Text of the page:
There’s new hope on the horizon for those who have recently received a diagnosis of Alzheimer’s Disease.

Lecanemab, known by the brand name Leqembi (“leh-KEM-bee”) was just approved by the FDA on January 6 and it is the second treatment to come out in the last few years that slows down the progression of the disease, says Lauren Livingston, Communications Director for the Alzheimer’s Association in Iowa.

Leqembi (photo submitted)

“Over 18 months, the people in the clinical trial saw nearly a 30% slowing down of their cognitive decline, so that means they’re able to have more time with their families, able to drive for longer, able to take care of themselves for longer. It’s really meaningful time for them.”

Livingston stresses that the new drug is a treatment and not a cure, but there have been hardly any treatments or drugs that have been shown to help Alzheimer’s over the past 20 years. “There’s several more along the way very soon so we’re very hopeful about the future. We’re closer than ever to a cure but these are only treatments, and they are only for people right now who have mild cognitive impairment or early-stage Alzheimer’s.”

Unfortunately, the people who need this treatment the most might not be able to access it. “People need to be able to access this treatment and there is a bit of a roadblock right now,” says Livingston. “Last year, the Centers for Medicare and Medicaid ruled that they would not cover these treatments unless someone was going through a clinical trial and unfortunately, many people in the Quad Cities area and across the state of Iowa don’t have access to clinical trials where they’d be able to get these treatments so it would prohibit them from taking the treatment.” Treatment with Leqembi is currently estimated to cost a patient approximately $26,500 per year. “Not many people could do that on their own, so the Alzheimer’s Association and other organizations out there have called on CMS to change that decision based on this new drug. Hopefully they will do that so people are able to access it and then in turn, hopefully regular insurance companies will also say that they will cover it.”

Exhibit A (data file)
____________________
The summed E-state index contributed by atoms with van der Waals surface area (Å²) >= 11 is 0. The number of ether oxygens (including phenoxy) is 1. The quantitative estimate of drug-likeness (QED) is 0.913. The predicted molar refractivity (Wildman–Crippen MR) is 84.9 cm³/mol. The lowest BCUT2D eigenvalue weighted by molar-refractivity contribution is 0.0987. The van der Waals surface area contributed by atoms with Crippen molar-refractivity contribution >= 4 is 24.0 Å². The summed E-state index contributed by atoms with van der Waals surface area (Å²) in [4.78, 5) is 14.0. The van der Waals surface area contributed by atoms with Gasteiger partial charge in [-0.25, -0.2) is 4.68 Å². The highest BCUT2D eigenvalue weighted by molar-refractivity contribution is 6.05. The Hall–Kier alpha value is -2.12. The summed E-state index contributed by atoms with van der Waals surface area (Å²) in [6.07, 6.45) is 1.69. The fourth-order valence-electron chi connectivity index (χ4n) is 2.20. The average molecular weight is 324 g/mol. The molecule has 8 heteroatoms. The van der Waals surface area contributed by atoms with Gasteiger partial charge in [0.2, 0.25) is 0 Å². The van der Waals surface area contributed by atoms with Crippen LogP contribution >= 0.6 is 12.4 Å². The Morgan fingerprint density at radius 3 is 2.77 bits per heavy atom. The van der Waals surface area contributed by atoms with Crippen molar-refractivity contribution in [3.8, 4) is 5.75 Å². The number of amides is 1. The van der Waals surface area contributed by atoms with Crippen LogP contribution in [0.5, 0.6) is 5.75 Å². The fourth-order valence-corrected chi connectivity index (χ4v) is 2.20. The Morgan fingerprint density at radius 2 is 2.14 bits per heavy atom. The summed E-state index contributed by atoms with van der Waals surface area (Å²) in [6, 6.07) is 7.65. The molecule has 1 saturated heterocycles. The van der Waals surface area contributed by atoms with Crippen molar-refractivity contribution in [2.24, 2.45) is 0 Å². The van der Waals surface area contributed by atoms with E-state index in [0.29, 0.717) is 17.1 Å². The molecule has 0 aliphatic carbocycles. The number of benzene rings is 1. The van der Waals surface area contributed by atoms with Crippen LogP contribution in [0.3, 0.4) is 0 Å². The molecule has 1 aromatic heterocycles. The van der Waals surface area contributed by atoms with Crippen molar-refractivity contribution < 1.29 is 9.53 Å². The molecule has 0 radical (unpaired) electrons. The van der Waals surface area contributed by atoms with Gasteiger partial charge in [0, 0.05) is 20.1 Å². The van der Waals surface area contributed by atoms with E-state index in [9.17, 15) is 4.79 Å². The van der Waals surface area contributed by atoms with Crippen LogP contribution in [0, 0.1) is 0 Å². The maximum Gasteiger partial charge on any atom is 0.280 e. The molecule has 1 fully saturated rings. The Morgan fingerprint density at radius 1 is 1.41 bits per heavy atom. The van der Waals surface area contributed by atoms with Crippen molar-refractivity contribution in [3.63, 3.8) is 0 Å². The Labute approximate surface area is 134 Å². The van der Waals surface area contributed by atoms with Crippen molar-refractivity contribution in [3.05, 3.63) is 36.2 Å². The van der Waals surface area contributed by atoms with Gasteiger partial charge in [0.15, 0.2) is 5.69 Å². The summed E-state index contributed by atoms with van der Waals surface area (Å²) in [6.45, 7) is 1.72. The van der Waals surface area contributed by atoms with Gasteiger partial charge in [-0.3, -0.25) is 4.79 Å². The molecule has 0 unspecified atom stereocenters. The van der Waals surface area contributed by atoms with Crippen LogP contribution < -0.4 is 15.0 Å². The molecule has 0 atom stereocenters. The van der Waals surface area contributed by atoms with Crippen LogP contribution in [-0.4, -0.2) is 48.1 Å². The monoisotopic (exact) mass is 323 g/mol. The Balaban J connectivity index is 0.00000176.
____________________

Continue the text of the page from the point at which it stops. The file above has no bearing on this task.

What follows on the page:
Patients and their families can visit the Alzheimer’s Association’s website to find more information on Leqembi, how to talk to their doctors about it and how to advocate with the Centers for Medicare and Medicaid to access this treatment for themselves or loved ones. Livingston is convinced this outreach by people who are affected will change minds.

” We’re confident that we’ll be able to share the voices of the people who have local ones in those earlier stages now or they just have a family history and want to be able to have this treatment available for them in the future. It’s such a pressing issue because 2,000 people a day are going from the earlier stages of the disease into those later stages so then they aren’t eligible for this treatment anymore. It’s just vital that they change their decision and people are able to access it sooner rather than later.”